Professor Emeritus Wesley Johnson’s research focuses on Bayesian parametric, nonparametric and semiparametric methods as well as on inference for survival analysis, for longitudinal and spatial data, and for diagnostic outcome data and protocols. He also develops asymptotics for Bayesian inference and develops methods for constructing informative and partially informative prior distributions in complex models. His primary area of interdisciplinary work is veterinary and human epidemiology.
Diagnostic Testing Protocols
“One of my long-term application areas involves the development of diagnostic testing protocols and methods,” says Professor Emeritus Johnson. Related to this is the development and implementation of biomarker models for disease diagnosis. A second area of long-term applications is the analysis of longitudinal data including the Study of Women Across the Nation (SWAN) data. This is a multicenter project that is continuing after 20-plus years of studying health outcomes related to women during the menopausal transition. “I have no doubt that this work has real world impact in terms of practice of medicine in women’s health.”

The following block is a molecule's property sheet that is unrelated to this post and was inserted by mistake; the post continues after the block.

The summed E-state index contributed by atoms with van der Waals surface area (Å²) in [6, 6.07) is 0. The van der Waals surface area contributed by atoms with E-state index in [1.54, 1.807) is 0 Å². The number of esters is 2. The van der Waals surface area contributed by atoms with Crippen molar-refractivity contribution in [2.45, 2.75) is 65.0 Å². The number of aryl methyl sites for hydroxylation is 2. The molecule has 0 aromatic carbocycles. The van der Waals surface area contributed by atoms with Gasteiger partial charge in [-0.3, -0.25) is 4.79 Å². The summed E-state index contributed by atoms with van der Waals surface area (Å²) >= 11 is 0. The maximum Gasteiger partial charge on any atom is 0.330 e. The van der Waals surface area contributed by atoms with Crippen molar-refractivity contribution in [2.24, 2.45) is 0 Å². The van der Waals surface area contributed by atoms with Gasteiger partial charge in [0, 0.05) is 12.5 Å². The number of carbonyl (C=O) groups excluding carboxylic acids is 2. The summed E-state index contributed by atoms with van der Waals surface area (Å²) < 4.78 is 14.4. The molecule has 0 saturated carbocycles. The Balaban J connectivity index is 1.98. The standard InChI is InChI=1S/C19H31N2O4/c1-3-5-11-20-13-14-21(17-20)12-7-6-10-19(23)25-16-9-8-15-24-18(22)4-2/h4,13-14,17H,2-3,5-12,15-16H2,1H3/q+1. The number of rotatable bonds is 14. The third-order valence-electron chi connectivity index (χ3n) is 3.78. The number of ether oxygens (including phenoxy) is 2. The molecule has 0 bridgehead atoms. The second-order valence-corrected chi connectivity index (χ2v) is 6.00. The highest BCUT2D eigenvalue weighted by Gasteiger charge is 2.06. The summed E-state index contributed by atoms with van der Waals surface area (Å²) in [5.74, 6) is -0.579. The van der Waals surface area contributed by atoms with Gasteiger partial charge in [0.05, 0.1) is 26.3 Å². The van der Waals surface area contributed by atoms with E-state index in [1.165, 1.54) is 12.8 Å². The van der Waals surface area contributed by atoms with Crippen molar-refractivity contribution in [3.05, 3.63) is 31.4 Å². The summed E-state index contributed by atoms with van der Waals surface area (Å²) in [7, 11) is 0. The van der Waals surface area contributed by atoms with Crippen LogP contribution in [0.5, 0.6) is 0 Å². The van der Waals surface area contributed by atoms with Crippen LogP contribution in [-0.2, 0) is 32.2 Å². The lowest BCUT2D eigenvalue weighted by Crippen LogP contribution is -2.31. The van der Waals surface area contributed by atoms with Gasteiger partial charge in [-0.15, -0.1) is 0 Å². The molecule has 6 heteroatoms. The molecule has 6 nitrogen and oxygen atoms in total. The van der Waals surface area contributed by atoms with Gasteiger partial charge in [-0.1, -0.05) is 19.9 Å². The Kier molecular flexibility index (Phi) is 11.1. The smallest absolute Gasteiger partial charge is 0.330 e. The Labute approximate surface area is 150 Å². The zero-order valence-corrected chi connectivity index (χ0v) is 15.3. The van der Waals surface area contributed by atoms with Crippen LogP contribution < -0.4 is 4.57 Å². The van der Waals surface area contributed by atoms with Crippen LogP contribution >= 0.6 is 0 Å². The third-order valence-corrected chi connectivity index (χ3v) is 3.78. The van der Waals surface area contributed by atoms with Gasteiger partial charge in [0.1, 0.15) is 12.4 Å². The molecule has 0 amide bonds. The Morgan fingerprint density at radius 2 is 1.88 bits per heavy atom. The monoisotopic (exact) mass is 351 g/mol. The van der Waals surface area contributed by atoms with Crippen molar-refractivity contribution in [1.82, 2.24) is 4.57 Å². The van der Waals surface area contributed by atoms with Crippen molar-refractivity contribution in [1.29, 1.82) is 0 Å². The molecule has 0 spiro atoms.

From Theory to Practice
“My main goal has been to develop methods, and the software to implement those methods, that people would actually use,” says Professor Emeritus Johnson. “Up to now, this has been accomplished to a large degree through my work on diagnostic testing.” He has given more than a dozen workshops over the last 20 years on this topic, and the software that he and his colleagues have developed is widely used. He continues his efforts to improve the art of incorporating the science behind the data into Bayesian modeling. “I continue to pursue a number of more theoretical projects with the expectation that they will eventually be found to be useful in practice.”
“One of my long-term application areas involves the development of diagnostic testing protocols and methods.”